The potential for small-scale urban farming in India
India is among only 3 out of 81 developing countries that have not succeeded in improving hunger conditions in the past 15 years
By Henrik Valeur and Arshinder Kaur
Economic and Political Weekly
Vol – XLVII No. 24
June 16, 2012 |
The case for urban farming in India
India is experiencing rapid urbanisation, fuelled by and powering economic growth. But this growth is not equally distributed, partly because the integration into the cities of people trying to escape rural poverty is being resisted by the people already living in the cities. Therefore, most rural migrants wind up in slum areas – or eventually in so-called rehabilitation colonies – literally or figuratively located on the outskirts of cities, where opportunities are severely limited. The upshot of this is that poverty, as such, is simply conveyed from one area (the rural) to another (the urban).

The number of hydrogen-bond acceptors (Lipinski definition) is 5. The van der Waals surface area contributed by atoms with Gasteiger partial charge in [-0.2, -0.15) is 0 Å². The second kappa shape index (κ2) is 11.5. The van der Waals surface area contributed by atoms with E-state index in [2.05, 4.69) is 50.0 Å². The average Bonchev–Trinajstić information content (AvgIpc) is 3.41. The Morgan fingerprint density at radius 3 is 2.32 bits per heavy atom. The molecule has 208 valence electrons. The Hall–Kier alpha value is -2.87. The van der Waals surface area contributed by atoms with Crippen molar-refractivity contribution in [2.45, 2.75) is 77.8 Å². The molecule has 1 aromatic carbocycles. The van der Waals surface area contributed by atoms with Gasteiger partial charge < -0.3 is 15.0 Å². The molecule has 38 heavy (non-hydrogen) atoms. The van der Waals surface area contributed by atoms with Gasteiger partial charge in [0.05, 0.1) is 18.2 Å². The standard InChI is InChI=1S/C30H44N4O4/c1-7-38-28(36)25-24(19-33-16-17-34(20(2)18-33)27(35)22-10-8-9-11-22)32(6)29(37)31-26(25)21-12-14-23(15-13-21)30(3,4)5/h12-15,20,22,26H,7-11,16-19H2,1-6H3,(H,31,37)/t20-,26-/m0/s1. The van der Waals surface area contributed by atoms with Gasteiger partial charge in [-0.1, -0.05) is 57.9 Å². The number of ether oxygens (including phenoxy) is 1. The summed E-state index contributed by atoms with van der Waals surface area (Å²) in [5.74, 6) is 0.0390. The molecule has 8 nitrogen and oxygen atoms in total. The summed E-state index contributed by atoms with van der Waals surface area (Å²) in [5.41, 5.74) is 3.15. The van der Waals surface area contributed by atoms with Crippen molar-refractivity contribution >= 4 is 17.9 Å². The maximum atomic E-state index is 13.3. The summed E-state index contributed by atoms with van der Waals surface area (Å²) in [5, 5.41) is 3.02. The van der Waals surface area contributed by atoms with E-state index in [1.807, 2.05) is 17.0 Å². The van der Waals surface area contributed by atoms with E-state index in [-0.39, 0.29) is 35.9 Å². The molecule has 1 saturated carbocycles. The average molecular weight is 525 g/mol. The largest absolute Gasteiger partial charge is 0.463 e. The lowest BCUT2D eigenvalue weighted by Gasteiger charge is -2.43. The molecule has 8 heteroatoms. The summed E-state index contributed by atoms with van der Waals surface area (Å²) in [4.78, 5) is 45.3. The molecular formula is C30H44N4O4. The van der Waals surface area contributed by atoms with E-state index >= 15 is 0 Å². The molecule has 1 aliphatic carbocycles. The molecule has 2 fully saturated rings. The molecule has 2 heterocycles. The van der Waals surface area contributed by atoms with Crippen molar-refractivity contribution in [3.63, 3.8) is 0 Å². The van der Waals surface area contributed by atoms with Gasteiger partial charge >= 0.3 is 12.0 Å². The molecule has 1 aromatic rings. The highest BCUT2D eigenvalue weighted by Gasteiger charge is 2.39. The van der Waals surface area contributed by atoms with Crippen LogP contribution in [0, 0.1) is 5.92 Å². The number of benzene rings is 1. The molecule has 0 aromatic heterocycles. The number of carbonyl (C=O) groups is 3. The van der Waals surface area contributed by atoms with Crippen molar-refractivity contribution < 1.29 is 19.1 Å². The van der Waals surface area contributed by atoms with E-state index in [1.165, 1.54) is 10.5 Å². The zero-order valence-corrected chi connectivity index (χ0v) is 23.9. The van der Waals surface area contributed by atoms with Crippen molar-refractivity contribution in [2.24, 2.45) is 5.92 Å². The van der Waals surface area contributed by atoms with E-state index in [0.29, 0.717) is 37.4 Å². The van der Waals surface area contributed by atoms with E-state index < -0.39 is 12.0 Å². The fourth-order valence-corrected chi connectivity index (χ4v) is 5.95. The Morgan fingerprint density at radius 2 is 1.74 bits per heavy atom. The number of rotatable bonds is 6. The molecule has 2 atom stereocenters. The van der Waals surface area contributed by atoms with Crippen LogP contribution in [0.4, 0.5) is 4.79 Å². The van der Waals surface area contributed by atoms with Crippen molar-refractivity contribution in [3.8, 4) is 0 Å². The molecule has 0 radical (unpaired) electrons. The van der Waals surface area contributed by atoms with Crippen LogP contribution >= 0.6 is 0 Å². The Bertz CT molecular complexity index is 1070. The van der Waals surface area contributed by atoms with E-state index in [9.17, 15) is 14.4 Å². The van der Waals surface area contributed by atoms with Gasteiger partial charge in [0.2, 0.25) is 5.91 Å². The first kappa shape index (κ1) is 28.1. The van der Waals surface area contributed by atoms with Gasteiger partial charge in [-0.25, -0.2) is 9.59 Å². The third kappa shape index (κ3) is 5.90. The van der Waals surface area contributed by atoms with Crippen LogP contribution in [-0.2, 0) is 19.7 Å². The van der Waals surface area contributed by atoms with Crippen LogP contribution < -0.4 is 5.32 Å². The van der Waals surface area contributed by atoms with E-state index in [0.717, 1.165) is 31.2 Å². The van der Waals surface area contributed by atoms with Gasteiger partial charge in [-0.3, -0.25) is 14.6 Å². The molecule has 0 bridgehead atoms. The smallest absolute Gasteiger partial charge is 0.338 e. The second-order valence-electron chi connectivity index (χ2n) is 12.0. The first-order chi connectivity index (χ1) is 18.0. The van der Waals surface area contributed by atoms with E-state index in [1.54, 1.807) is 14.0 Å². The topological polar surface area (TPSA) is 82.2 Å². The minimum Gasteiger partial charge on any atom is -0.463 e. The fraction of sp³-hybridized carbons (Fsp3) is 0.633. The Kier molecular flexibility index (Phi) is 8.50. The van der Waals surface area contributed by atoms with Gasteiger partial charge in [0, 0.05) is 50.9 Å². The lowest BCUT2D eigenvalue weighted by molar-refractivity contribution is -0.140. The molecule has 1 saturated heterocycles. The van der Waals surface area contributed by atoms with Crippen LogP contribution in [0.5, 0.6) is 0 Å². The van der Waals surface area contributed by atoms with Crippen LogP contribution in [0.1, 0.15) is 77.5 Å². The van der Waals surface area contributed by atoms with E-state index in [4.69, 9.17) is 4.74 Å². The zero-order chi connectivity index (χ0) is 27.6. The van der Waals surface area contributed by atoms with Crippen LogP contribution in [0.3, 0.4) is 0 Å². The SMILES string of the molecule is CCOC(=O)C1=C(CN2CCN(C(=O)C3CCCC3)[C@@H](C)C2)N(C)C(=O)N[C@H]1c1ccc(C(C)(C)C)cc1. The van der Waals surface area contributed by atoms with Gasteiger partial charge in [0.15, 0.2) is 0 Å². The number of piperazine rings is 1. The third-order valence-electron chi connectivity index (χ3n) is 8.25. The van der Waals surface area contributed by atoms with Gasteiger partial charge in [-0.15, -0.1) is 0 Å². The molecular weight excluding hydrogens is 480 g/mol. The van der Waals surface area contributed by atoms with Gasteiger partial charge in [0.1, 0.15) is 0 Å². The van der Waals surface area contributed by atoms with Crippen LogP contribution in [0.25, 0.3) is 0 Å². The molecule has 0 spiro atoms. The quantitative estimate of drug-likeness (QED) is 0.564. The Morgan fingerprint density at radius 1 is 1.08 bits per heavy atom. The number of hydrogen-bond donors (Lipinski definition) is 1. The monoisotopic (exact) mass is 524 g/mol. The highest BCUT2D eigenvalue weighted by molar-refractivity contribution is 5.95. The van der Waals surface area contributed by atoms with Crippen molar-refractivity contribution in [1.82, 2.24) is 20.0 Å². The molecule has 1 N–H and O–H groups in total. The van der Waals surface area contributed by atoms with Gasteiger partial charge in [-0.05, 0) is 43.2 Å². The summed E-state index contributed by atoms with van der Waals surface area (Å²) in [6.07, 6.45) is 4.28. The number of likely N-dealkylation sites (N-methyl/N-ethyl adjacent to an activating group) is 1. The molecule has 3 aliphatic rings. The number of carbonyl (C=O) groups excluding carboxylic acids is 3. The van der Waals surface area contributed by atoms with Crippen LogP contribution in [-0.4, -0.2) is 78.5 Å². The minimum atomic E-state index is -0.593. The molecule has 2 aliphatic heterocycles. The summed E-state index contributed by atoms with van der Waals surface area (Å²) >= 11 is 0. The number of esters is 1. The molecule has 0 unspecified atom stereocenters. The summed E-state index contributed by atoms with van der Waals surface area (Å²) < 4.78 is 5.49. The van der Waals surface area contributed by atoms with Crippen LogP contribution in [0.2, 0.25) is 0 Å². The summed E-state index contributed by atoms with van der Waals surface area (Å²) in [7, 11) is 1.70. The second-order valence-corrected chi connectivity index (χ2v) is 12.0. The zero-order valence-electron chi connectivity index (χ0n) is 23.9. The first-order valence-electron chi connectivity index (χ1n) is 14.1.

And this stands in stark contrast to what we can see in other developing countries like, for instance, China, where several hundred million people, over the course of the past three decades, are reported to have escaped extreme poverty by moving to cities (where they have found job opportunities in the manufacturing industry, on construction sites, etc.).
One of poverty’s many shadows is hunger, and India’s inability – or reluctance – to integrate its poor in the urban economy is also reflected in the fact that despite massive rural migration, India is among only 3 out of 81 developing countries that have not succeeded in improving hunger conditions in the past 15 years, according to the 2011 Global Hunger Index Report.
In fact, ActionAid, in its 2009 Scorecard Report, criticised India for having added 30 million people to the ranks of the hungry since the mid-1990s while Bangladesh, for example, has reduced that number by more than 10 million in the past 10 years. This same report also claims that hunger exists in India not because there is insufficient food but because people cannot access it.
What can be done to change this picture? We believe that the answer may be to provide the urban poor with possibilities of growing their own food, either individually or in cooperation. And with an estimated quarter of a billion undernourished people and a quarter of a billion people expected to be added to its urban population over the next twenty years, according to a report by the McKinsey Global Institute from 2010, urban farming may have enormous potential in India.